10. L. H. Hiep, “Vietnam’s Hedging Strategy Against China Since Normali-
sation”, Contemporary Southeast Asia, 35:3 (2013), p. 337.
11. E. Goh, “Great Powers and Southeast Asian Regional Security Strategies:
Omni-Enmeshment, Balancing, and Hierarchical Order”, Working Paper
No. 84. (Singapore: Institute of Defence and Strategic Studies, 2005),
p. 41.
12. Ibid.
13. V. Jackson, “Power, Trust, and Network Complexity: Three Logics of
hedging in Asian Security”, International Relations of the Asia-Pacific, 14
(2014), p. 333.
14. W. Dong, “Is China Trying to Push the US out of East Asia?”, China
Quarterly of International Strategic Studies, 1:1 (2015), p. 64.
15. B. Tessman, System Structure and State Strategy: Adding Hedging to the
Menu”, Security Studies, 21:2 (2012), p. 193
16. L. H. Hiep, “Vietnam’s Hedging Strategy Against China Since Normali-
sation”, Contemporary Southeast Asia, 35:3 (2013), p. 337.
17. Ibid.
18. Ibid., p. 165.
19. Ibid., p. 179.
20. E. Goh, “Understanding ‘Hedging’ in Asia-Pacific Security”, PacNet 43
21. Cheng-Chwee, “The Essence of Hedging”, p. 164
22. Ibid., p. 165.

23. Y. Guzansky, “Strategic Hedging by Non-great Powers in the Persian Gulf”,

in A. Klieman (ed.), Great Powers and Geopolitics: International Affairs in
a Rebalancing World (Heidelberg: Springer, 2015), p. 234.
24. President of Russia, “Interv’yu Dmitriya Medvedeva rossiiskim
telekanalam” [Dmitry Medvedev’s Interview for Russian TV Channels], (31 August 2008),
25. D. Averre and K. Wolczuk, “Introduction: The Ukraine Crisis and Post-
Post-Cold War Europe”, Europe-Asia Studies, 68:4 (2016), pp. 551–555.
26. A. Alesin, “Moskva derzhit otkrytoi dver na belorussky ‘strategicheski
balkon’” [Moscow Keeps the Door to the Belarusian ‘Strategic Balcony’
Open], Belorusskie novosti (8 June 2014),
27. Agreement Between the European Economic Community and the Euro-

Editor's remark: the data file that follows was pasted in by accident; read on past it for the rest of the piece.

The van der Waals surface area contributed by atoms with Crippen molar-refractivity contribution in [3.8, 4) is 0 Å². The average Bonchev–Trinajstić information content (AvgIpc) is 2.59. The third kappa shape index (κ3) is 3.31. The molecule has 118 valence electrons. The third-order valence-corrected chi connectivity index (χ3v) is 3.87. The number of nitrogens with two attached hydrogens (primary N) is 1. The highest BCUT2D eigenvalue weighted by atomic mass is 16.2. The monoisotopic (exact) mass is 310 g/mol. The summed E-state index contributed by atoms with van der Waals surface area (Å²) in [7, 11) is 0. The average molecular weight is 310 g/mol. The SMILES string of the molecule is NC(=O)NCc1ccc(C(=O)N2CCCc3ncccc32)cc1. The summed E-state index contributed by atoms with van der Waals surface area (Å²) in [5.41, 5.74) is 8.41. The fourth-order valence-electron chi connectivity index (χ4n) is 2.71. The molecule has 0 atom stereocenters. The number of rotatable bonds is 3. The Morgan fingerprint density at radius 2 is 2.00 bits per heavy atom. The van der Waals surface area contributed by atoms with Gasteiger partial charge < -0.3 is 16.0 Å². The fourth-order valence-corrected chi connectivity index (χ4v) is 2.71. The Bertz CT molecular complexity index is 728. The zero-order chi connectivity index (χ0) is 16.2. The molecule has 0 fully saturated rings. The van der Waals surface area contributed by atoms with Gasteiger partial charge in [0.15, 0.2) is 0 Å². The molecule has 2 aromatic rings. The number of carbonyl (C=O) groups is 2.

pean Atomic Energy Community and the Union of Soviet Social-
ist Republics on Trade and Commercial and Economic Cooperation
(15 March 1989),
28. K. Barushka, “After Decades of Russian Dominance, Belarus Begins to
Reclaim Its Language”, The Guardian (28 January 2015), https://www.
29. Y. Preiherman, “Belarus Prepares to Adopt New Military Doctrine”,
Jamestown Foundation (29 February 2016),
30. A. Sakhonchik, “Belarus: Bystander in the Ukrainian Crisis”, Center on
Global Interests (12 March 2015),
12/belarus-bystander-in-the-ukrainian-crisis/ [10 June 2018].
31. A. Lukashenko, “Belarus ne s Rossiyei protiv Evropy i ne s Evropoi
protiv Rossii” [Belarus Is Not with Russia Against Europe and Not with
Europe Against Russia], (24 May 2018), http://www.belta.
32. Minsk Barometer, “Monitoring of Foreign Policy and Regional
Security” No. 2, Minsk Dialogue Track-II Initiative (10 May
33. Thucydides, History of the Peloponnesian War (London: Penguin Classics,
1972), p. 402.
34. Full Text of the Minsk Agreement, Financial Times (12 Febru-
ary 2015),

35. A. Lukashenko, “Belarus ne s Rossiyei protiv Evropy i ne s Evropoi

protiv Rossii” [Belarus Is Not with Russia Against Europe and Not with
Europe Against Russia], (24 May 2018), http://www.belta.
36. Voice of America, “Belarus ne isklyuchaet vozmozhnost razmescheniya
rossiiskoi voennoi bazy na svoei territorii” [Belarus Does Not Rule out a
Russian Military Base on Its Territory] (1 June 2018), https://www.golos-
37. Y. Preiherman, “Belarus and Ukraine: Fort Trump’s Accidental Victims?”,
ECFR (1 October 2018),
38. Belta, “Belarus napravlyaet priglasheniya predstavitelyam zarubezhnykh
stran dlya nablyudeniya za ucheniyami ‘Zapad-2017’” [Belarus Is Inviting
Representatives of Foreign States to Observe the Zapad-2017 Exer-
cises], (13 July 2017),
39. Author’s confidential interview with a high-level representative of the
Belarusian government.
40. Ministry of Foreign Affairs of Belarus, “Presidency of the Republic
of Belarus of the Central European Initiative in 2017”,
41. Ministry of Foreign Affairs of the Republic of Belarus, “On Participa-
tion of Foreign Minister of Belarus in the Eastern Partnership Sum-
mit”, (29 November 2013),
42. A. Lukashenko, “Address to OSCE PA Plenary Session in Minsk”, Pres- (5 July 2017),

The Mediterranean Dimension

of West-Russia Security Relations

Marco Siddi